"We are very grateful to the kingdom of Norway for its efforts to bring parties together. ... Dialogue in democracy is always good news. ... There is a historical conflict that must be managed in peace (and) knowing how to listen, agree and comply is requiered."

Regarding the Lima Group meeting, which was scheduled for this week but suspended, the foreign minister said that such suspension reflects a change in the group's strategy, which was "surprised" by the recently publicized talks in Norway.

"It is the anti-dialogue group. ... It's a group of right-wing Latin American governments that reflect U.S. policy. ... However, Venezuela is willing to work with these governments," stressed the Venezuelan minister who explained that although the Lima Group rejected a military intervention in Venezuela, it has fostered political conditions that make the U.S. believe that such an intervention is feasible.

We will be gathering at the Venezuelan Embassy at noon and then marching to the White House to demand us hands off Venezuela, drop the charges against the embassy protectors and no war on Iran. Join us? https://t.co/ms6xafeYN9
— Phil Wilayto (@PhilWilayto1) 17 de mayo de 2019

Speaking about ​​recent foreign-driven actions against Venezuela, Arreaza highlighted the unfortunate events that took place at the Venezuelan Embassy in Washington D.C. Thursday and thanked U.S. peace activists who defended that building for over a month.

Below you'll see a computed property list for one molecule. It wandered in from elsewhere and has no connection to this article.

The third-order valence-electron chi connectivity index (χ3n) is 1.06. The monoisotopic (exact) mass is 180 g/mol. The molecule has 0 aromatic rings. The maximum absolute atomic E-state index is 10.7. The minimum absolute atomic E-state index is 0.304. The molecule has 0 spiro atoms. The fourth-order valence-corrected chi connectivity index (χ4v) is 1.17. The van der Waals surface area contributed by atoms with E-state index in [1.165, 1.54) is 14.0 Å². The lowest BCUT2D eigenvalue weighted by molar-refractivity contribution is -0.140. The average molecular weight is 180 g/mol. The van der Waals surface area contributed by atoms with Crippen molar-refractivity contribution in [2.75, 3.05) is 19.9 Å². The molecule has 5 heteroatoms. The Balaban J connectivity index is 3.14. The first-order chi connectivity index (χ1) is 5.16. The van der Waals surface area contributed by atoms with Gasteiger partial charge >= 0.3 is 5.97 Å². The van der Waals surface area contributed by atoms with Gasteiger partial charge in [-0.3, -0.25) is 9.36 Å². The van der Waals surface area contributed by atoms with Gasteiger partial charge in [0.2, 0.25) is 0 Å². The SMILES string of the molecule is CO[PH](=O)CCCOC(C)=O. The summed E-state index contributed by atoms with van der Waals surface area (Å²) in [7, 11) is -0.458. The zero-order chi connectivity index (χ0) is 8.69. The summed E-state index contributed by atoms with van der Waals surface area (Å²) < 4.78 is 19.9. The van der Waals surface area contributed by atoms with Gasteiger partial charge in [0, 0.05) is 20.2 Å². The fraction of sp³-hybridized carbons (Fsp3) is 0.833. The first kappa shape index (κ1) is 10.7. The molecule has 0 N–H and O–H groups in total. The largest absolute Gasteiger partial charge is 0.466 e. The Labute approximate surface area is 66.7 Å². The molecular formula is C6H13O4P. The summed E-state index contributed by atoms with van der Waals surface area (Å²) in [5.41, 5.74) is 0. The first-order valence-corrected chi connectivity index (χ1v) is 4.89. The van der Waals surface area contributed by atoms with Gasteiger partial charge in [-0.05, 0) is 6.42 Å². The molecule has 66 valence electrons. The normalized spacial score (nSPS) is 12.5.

On May 16, United States local and national security forces invaded Venezuela's sovereign embassy in D.C. to arrest the remaining Protection Collective members inside the building trying to keep it in the hands of the democratically elected Maduro adminstration.

"First of all a recognition to the activists who protected the embassy. ... Their moral strength and integrity were greater than all the police forces trying to evict them through the back door," said Arreaza and commented that "it was a sad spectacle and a violation of the Vienna Convention."

This multilateral agreement, he recalled, obliges any country to respect and protect other countries' embassy even when there is a rupture of diplomatic relations or armed conflicts.

"We do respect international law. ... The U.S. sits on the United Nations Security Council but threatens other countries with war," he said and pointed out that "the time for diplomacy is now, I hope they understand... all their strategies against Venezuela have failed. ... (Trumps') advisers have committed one awkward event after another," referring to the failed 'humanitarian aid' in February, massive electrical sabotages on Venezuela in March, and May's coup attempt against Maduro.

#LIVE | President @NicolasMaduro: "We call to respect the human rights of @codepink activists that defended our embassy after we broke diplomatic relations with the Trump government" pic.twitter.com/FqFLOwNM9V
— Global Analytica (@AnalyticaGlobal) 16 de mayo de 2019